Islam does not want to impose an unbearable burden on women by forcing them to marry a man they dislike, because it wants marriages to be successful, based on compatibility between the partners; there should be common ground between them in terms of physical looks, attitudes, habits, inclinations and aspirations. If something goes wrong, and the woman feels that she cannot love her husband sincerely, and fears that she may commit the sin of disobeying and opposing this husband whom she does not love, then she may ask for a divorce.

    This is confirmed by the report in which the wife of Thabit ibn Qays ibn Shammas, Jamilah the sister of ‘Abdullah ibn Ubayy, came to the Prophet (Pbuh) and said: “O Messenger of Allah, I have nothing against Thabit ibn Qays as regards his religion or his behaviour, but I hate to commit any act of kufr when I am a Muslim. The Prophet (Pbuh) said: “Will you give his garden back to him?” - her mahr had been a garden. She said, “Yes.” So the Messenger of Allah sent word to him: “Take back your garden, and give her one pronouncement of divorce.” (Fath al-Bari, 9/395, Kitab al-talaq, bab al-khul’.)

    According to a report given by Bukhari from Ibn ‘Abbas, she said, “I do not blame Thabit for anything with regard to his religion or his behaviour, but I do not like him.”

    Islam has protected woman’s pride and humanity, and has respected her wishes with regard to the choice of a husband with whom she will spend the rest of her life. It is not acceptable for anyone, no matter who he is, to force a woman into a marriage with a man she does not like.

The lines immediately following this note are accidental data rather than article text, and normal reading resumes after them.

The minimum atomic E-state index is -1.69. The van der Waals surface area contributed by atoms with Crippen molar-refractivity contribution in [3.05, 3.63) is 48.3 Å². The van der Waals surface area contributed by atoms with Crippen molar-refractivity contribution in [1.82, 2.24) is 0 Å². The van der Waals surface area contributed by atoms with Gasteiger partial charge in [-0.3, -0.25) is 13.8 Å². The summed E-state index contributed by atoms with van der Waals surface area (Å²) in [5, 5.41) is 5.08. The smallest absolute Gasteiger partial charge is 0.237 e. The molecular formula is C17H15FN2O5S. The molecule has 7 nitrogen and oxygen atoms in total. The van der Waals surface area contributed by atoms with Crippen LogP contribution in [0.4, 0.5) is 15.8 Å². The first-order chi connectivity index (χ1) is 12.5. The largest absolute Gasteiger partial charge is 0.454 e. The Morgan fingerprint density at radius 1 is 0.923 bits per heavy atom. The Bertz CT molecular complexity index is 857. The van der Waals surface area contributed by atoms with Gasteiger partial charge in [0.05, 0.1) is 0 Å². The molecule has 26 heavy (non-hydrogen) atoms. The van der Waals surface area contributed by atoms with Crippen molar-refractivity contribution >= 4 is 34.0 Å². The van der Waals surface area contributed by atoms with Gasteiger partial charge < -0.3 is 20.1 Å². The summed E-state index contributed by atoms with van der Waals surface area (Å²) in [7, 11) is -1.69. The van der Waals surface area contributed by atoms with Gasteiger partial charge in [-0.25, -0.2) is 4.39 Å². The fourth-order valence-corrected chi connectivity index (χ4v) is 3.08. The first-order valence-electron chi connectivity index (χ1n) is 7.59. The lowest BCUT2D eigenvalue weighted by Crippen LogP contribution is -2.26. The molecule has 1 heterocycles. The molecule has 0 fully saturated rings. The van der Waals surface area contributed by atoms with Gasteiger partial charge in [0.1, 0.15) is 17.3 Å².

The Muslim woman who understands the teachings of her religion has wise and correct standards when it comes to choosing a husband. She does not concern herself just with good looks, high status, a luxurious lifestyle or any of the other things that usually attract women. She looks into his level of religious commitment and his attitude and behaviour, because these are the pillars of a successful marriage, and the best features of a husband.

    Islamic teaching indicates the importance of these qualities in a potential husband, as Islam obliges a woman to accept the proposal of anyone who has these qualities, lest fitnah and corruption become widespread in society: “If there comes to you one with whose religion and attitude you are satisfied, then give your daughter to him in marriage, for if you do not do so, fitnah and mischief will become widespread on earth.” (A hasan hadith narrated by Tirmidhi, 2/274, Abwab al-nikah, 3; and by Ibn Majah, 1/633, Kitab al-nikah, bab al-akfa’.)

    Just as the true Muslim young man will not be attracted to the pretty girls who have grown up in a bad environment, so the Muslim young woman who is guided by her religion will not be attracted to stupid “play-boy” types, no matter how handsome they may be. Rather she will be attracted to the serious, educated, believing man who is clean-living and pure of heart, whose behaviour is good and whose understanding of religion is sound.

    No-one is a suitable partner for the good, believing woman except a good, believing man; and no-one is a suitable partner for the wayward, immoral woman but a wayward, immoral man, as Allah (SWT) has said:
    (Women impure are for men impure, and men impure for women impure, and women of purity are for men of purity, and men of purity are for women of purity . . .) (Quran 24:26)